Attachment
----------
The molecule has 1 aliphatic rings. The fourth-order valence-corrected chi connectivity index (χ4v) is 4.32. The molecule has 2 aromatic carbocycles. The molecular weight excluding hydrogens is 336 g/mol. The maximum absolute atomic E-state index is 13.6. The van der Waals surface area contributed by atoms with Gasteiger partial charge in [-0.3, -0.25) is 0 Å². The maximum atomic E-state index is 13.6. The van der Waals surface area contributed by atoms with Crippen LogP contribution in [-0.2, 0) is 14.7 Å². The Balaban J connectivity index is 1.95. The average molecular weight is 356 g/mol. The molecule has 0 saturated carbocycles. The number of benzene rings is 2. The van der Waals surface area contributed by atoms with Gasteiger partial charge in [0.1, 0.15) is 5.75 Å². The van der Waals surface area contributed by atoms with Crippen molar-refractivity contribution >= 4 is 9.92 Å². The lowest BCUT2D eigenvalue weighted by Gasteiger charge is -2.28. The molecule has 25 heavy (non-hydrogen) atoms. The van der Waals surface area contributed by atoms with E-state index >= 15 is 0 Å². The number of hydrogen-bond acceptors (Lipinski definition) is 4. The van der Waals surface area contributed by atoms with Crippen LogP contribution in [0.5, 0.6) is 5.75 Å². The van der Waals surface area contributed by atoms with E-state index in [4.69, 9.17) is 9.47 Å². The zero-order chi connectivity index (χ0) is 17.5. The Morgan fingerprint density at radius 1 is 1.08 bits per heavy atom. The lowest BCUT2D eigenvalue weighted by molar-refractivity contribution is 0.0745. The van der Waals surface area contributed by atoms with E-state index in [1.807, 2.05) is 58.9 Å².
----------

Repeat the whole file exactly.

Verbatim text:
The molecule has 1 aliphatic rings. The fourth-order valence-corrected chi connectivity index (χ4v) is 4.32. The molecule has 2 aromatic carbocycles. The molecular weight excluding hydrogens is 336 g/mol. The maximum absolute atomic E-state index is 13.6. The van der Waals surface area contributed by atoms with Gasteiger partial charge in [-0.3, -0.25) is 0 Å². The maximum atomic E-state index is 13.6. The van der Waals surface area contributed by atoms with Crippen LogP contribution in [-0.2, 0) is 14.7 Å². The Balaban J connectivity index is 1.95. The average molecular weight is 356 g/mol. The molecule has 0 saturated carbocycles. The number of benzene rings is 2. The van der Waals surface area contributed by atoms with Gasteiger partial charge in [0.1, 0.15) is 5.75 Å². The van der Waals surface area contributed by atoms with Crippen molar-refractivity contribution >= 4 is 9.92 Å². The lowest BCUT2D eigenvalue weighted by Gasteiger charge is -2.28. The molecule has 25 heavy (non-hydrogen) atoms. The van der Waals surface area contributed by atoms with E-state index >= 15 is 0 Å². The number of hydrogen-bond acceptors (Lipinski definition) is 4. The van der Waals surface area contributed by atoms with Crippen LogP contribution in [0.5, 0.6) is 5.75 Å². The van der Waals surface area contributed by atoms with E-state index in [4.69, 9.17) is 9.47 Å². The zero-order chi connectivity index (χ0) is 17.5. The Morgan fingerprint density at radius 1 is 1.08 bits per heavy atom. The lowest BCUT2D eigenvalue weighted by molar-refractivity contribution is 0.0745. The van der Waals surface area contributed by atoms with E-state index in [1.807, 2.05) is 58.9 Å².